At the end of a strenuous training ride or race, cyclist quickly reach for their recovery drink with the intention of refueling their body to prepare for the next round of hard cycling efforts. But what exactly is the goal of “recovery”? What are the best ways to recover in the training cycle? And, is there a way to accelerate recovery? Here’s a hint: recovery is not just drinking a carb loaded fluid after a hard effort.
Think of it this way, according to Rowe and King, “all effective training plans are structured and involve carefully placed recovery phases. A recovery phase can be a single day in the middle of a training block, or up to a week to really recovery and peak before a specific event. However, a common mistake made by cyclists is to repeat the same training, week after week, all season or all year round. It is the progression and overload, paired with recovery that leads to improvement. Without allowing yourself to recover, you will stop making progress, increase the risk of injury and illness, run the risk of overtraining.”
Here’s what’s happening when you train – you stress your body and break down your muscles. According to Joe Friel, endurance coach and author, “recovery days come in two forms: days of complete rest (“passive” recovery) and days with light exercise (“active” recovery). Passive recovery is generally best for novices. If they take the day off from exercise the day after a workout they will improve greatly. For the pure novice any form of training may very well be too stressful. As fitness improves, the recovery days are better spent doing some very light exercise. For the novice this could be light cross training in a sport such as swimming or cycling. Novice runners should never run on a recovery day. It’s simply too stressful even for somewhat advanced novices. The advanced, experienced athlete is best advised to train lightly on a recovery day as this maintains some of the most basic gains made in previous, harder sessions, especially economy of movement and aerobic endurance. Given the advanced athlete’s high level of fitness, such a light training session is not stressful. But it must be easy. Making these sessions too hard is the most common mistake in training at this level. Regardless of one’s level of experience or fitness, the harder the hard workouts, the easier one’s recovery days should be.”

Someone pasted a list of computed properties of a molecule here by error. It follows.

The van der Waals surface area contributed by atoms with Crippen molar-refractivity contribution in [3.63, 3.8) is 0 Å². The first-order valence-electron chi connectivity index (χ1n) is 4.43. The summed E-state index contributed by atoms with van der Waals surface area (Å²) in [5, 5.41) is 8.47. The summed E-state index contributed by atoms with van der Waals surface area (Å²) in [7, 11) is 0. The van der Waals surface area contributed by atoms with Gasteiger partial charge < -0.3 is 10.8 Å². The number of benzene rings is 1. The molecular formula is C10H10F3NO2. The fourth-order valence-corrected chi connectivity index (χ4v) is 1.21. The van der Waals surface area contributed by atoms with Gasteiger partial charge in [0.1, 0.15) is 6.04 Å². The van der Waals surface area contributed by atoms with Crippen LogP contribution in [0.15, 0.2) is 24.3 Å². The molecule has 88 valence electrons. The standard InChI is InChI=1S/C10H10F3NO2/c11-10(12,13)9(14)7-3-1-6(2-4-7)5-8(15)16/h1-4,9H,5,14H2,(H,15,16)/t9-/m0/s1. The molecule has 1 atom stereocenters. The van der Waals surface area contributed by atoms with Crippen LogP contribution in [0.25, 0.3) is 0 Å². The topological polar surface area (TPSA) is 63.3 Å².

Is there a way to accelerate recovery? Whether recovering from a hard training effort or as part of your training cycle, there are quite a few actions you can take to facilitate quicker adaptations beginning with your ride style. At the completion of your ride, be mindful to cool down appropriately. Spin your legs out and get your heart rate down. Immediately following your ride, Carrie McCusker, an endurance coach, recommends to “restore fluid and electrolyte balance, to replenish muscle and liver glycogen stores, and to stimulate protein synthesis. You can accomplish this by consuming carbohydrates, protein and fluids within thirty to sixty minutes of finishing your workout. Based on research data, athletes are encouraged to utilize this “glycogen window” to restore the muscles. It is particularly important for glycogen-depleting workouts, those that are longer than two hours or those with high intensity efforts, or if the day involves two or three workouts.”
Included in the recovery process is ongoing proper nutrition, sleep, rolling or massage, stretching, compression, and low intensity activity. Compression gear has risen to new heights in recent years. Medical compression stockings have been used to treat poor blood flow for many years. Recently, the technology has been made available to cyclist of all levels. While the many claim it is difficult to prove that an immediate performance gain from wearing compression garments, many do claim that it lowers perceived muscle soreness the day after a big day on the bike and they can reduce the swelling of legs after prolonged sitting.
There are lots of resources online for you to learn about recovery best-practices and get the fuel and equipment you need for adequate recovery. Bikeparts.com has lots of different types of nutritional supplements all in one place as well as bikes, bike parts, cycling accessories, and cycling apparel that can help you with your recovery training. And if you just want to talk to an expert, stop into Peak Cycles Bicycle Shop in Golden, Colorado to talk to one of our competitive cyclists. Have fun with your summer training!